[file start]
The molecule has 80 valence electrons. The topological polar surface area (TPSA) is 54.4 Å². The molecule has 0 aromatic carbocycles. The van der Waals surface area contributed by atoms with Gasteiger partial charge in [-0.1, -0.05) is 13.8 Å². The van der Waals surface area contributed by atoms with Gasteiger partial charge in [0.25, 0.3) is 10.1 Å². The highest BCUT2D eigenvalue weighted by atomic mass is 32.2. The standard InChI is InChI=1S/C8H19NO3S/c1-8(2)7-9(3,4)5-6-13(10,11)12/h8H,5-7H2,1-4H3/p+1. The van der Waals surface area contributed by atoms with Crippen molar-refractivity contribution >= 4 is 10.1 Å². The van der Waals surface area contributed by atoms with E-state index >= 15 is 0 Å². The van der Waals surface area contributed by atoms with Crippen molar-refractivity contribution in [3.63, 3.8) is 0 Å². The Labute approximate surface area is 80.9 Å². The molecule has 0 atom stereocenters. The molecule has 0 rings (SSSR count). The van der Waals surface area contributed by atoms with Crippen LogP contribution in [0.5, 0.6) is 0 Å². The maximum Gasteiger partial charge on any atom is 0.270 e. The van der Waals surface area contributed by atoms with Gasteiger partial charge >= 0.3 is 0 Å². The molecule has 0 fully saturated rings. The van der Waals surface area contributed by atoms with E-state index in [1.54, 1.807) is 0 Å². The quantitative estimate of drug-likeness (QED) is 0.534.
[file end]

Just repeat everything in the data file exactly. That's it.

The molecule has 80 valence electrons. The topological polar surface area (TPSA) is 54.4 Å². The molecule has 0 aromatic carbocycles. The van der Waals surface area contributed by atoms with Gasteiger partial charge in [-0.1, -0.05) is 13.8 Å². The van der Waals surface area contributed by atoms with Gasteiger partial charge in [0.25, 0.3) is 10.1 Å². The highest BCUT2D eigenvalue weighted by atomic mass is 32.2. The standard InChI is InChI=1S/C8H19NO3S/c1-8(2)7-9(3,4)5-6-13(10,11)12/h8H,5-7H2,1-4H3/p+1. The van der Waals surface area contributed by atoms with Crippen molar-refractivity contribution >= 4 is 10.1 Å². The van der Waals surface area contributed by atoms with E-state index >= 15 is 0 Å². The van der Waals surface area contributed by atoms with Crippen molar-refractivity contribution in [3.63, 3.8) is 0 Å². The Labute approximate surface area is 80.9 Å². The molecule has 0 atom stereocenters. The molecule has 0 rings (SSSR count). The van der Waals surface area contributed by atoms with Crippen LogP contribution in [0.5, 0.6) is 0 Å². The maximum Gasteiger partial charge on any atom is 0.270 e. The van der Waals surface area contributed by atoms with Gasteiger partial charge >= 0.3 is 0 Å². The molecule has 0 fully saturated rings. The van der Waals surface area contributed by atoms with E-state index in [1.54, 1.807) is 0 Å². The quantitative estimate of drug-likeness (QED) is 0.534.